Of all the social media platforms out there, Instagram is my favorite and most-used one. I love it for its simplicity and openness. I go on it several times a day, liking and commenting as I scroll through my feed on both my personal and fitness accounts (@annadubz and @willrunformatcha, respectively).
I’ve had my @willrunformatcha account for about a year now. I first started it because I began posting more food/running related photos on my personal account and I wanted to create a separate account for an audience who was deliberately seeking out that sort of content.
Recently, I’ve been increasingly active on this account and it’s become a little bit of an obsession. It’s reached a point where I think it’s important that I take a step back and evaluate a couple of things. One, is it a good or bad thing that I’m so active on Instagram? And two, why am I so into it lately?
When I first started the account, I wasn’t really concerned about growing it. I just thought of it as a fun little side account to post on every few days. It was great being part of a new community, and having fellow runners and vegans supporting my lifestyle. It was different from my personal account– these were complete strangers who I most likely would never meet, and thought my posts were cool enough to double tap them. It was nice.
However, I didn’t begin to seriously commit to the account until a few months ago. I noticed when I didn’t post at least once a day, I would lose followers. It was confusing to me– are these Instagrammers cleaning out their ‘following’ list everyday, and if they see an account they don’t recognize, they unfollow it? It was mind boggling to me (and still is).
However, I wanted to keep my account alive and relevant so I decided to try to post something everyday. I also started to give more than I received– I clicked on hashtags that I tagged in my posts and went through liking photos I found appealing. I left comments on photos that especially stood out to me. And if someone commented on one of my posts, I made sure to check out their profile to see their content; if I liked what I found, I would follow them. This worked surprisingly well– I started getting more feedback and a larger following.*
I like this method of growing my account because it’s organic and genuine. I’m not just going around liking every single photo under a tag (e.g. #veganfood) and I’m not following anyone and everyone just to see who follows me back. I’ll follow those who I feel offer something of value to me, and if they feel the same way about me they’ll do the same.
It’s also a great source of inspiration for me. When I wake up and scroll through my feed and see tons of uplifting content– people posting about how grateful they are, about their tough workout, about how they’re trying their best to balance work and health–it truly affects me. I feel motivated to go out and get moving and make the most of my day. If runnergirl173 (not a real account) can get up at 4 am to run 10 miles, I sure as hell can get my 5 miler in today.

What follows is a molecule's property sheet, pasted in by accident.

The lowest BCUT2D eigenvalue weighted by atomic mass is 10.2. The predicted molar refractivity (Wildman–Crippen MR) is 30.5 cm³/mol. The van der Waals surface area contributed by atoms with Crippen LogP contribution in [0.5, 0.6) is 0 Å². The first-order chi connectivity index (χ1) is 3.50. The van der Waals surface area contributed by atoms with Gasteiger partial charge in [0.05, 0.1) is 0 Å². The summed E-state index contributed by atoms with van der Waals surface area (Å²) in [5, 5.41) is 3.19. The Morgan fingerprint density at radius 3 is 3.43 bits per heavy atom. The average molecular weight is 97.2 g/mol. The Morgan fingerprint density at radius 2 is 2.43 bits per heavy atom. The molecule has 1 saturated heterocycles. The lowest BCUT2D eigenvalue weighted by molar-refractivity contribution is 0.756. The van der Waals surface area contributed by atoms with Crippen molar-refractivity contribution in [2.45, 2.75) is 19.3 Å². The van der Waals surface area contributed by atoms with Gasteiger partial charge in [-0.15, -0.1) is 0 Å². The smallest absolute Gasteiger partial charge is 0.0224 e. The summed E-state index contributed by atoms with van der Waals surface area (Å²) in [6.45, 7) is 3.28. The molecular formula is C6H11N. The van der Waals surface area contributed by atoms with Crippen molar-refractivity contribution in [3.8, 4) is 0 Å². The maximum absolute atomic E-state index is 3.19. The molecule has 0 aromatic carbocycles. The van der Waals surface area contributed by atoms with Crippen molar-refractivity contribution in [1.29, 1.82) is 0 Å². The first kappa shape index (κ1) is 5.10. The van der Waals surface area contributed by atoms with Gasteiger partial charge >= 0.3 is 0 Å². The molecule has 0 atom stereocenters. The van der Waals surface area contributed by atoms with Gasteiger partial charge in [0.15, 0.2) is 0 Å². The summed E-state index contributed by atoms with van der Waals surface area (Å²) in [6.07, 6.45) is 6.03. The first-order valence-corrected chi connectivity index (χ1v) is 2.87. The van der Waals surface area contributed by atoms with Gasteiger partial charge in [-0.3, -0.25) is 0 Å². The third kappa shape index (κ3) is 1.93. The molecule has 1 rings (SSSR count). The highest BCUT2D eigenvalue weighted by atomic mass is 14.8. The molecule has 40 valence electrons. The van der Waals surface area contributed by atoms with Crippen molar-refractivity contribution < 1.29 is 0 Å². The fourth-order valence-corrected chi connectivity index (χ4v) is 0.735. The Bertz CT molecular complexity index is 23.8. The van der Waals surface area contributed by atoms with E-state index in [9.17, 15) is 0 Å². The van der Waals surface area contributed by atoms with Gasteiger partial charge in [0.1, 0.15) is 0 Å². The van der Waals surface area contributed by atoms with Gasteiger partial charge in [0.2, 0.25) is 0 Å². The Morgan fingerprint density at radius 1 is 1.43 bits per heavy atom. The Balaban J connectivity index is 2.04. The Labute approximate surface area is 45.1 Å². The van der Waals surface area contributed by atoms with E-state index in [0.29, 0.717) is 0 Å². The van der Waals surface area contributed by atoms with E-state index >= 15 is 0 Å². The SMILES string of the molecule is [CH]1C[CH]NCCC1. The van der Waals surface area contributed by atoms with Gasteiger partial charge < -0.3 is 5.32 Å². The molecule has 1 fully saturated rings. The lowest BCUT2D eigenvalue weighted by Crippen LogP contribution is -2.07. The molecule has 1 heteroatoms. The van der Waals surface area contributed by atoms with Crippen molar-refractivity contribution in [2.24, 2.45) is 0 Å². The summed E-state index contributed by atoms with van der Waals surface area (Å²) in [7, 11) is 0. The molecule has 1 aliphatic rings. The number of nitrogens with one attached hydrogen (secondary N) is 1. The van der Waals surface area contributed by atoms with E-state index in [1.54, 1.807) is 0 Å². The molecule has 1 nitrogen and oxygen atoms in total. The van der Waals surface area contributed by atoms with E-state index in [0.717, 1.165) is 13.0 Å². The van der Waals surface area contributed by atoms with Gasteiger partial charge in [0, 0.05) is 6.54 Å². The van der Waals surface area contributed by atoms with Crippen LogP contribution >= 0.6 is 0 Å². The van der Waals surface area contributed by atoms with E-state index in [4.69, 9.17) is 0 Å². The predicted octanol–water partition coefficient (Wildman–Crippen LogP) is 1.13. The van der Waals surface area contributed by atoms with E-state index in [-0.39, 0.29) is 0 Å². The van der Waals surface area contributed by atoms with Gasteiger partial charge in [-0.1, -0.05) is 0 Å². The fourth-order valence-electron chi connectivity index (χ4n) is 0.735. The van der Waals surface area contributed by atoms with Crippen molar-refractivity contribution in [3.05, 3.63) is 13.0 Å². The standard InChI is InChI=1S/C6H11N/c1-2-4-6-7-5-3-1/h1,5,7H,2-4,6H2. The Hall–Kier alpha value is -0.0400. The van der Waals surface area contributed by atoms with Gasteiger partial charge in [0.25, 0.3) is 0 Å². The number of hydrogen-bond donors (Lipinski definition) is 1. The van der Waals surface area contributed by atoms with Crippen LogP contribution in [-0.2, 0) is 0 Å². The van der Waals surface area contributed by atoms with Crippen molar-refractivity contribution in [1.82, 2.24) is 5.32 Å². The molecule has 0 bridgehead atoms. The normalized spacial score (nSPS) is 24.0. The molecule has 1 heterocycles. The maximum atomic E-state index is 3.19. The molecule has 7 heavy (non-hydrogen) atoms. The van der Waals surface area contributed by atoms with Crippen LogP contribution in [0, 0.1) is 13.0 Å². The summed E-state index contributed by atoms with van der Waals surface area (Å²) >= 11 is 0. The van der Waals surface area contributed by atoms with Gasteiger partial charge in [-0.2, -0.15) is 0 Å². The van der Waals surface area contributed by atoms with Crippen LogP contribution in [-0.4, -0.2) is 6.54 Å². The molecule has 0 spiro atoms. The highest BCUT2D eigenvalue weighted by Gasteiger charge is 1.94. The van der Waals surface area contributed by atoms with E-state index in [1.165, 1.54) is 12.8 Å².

While it’s a fantastic way to interact with people with similar interests, the other day I thought about why I’m so consumed by it. I came up with a few potential reasons:
1. I finally found out how to successfully grow my account and I don’t want the growth to decline.
2. The fact that I can quantify the greatness of my content by how many likes/comments the photo receives is satisfying.
3. I want to eventually have tens of thousands of followers and have sponsors and make money from my account.
4. I’m using my account to fill some other void in my life; it serves as a distraction from something bigger.
I think it’s a combination of all of the above. Sometimes I see the really popular fitness/vegan accounts and I think to myself, I want to get to that level. I want to be so interesting that 30,000+ people want to know every day what I’m eating, how many miles I’m running, or what I ate for lunch. They seem so cool, so successful, so knowledgeable.
It’s easy to forget that they most likely have their own set of problems, or that they probably feel a lot of pressure to create the best content, to be relevant, and to strategically maintain their social media presence to keep their business going. However, it’s hard to fight the urge to be the most popular when it seems the only reason to keep posting consistently is to grow your account to be one of the biggest ones in your respective niche.
I also feel it does serve as some sort of distraction in my life. A lot of the times I feel confused about where my future is going or what I really want out of my career. Essentially, I’m confused about what I’m doing with my life. It’s hard for me to admit that, but I am. I know the basic outline of what I should be doing in my 20s– I should be networking, grabbing opportunities as they come, reading, educating myself, etc. But I don’t really know the specifics of what the right path is for me, and I’m just winging it. My account is a way for me to fill that void of uncertainty.
So, while my IG account has done a lot of good for me, I don’t want to feel like I’m losing sight of reality. As it grows, it’s important to remember that it’s a platform to inspire and to be inspired– not a popularity contest. It’s really easy to get caught up in numbers and to see people as just numbers, and not actual people behind each account. I want to post meaningful content that somehow helps others. I don’t want to post a selfie just because I know it’ll get likes. Because in reality, the amount of likes I get on my account doesn’t matter at all. What matters is the effect I have on others, and the effect others have on me.
*Right now I only have a little over 200 followers so it’s not like my account is huge. It’s growing at a slow but steady pace… ha.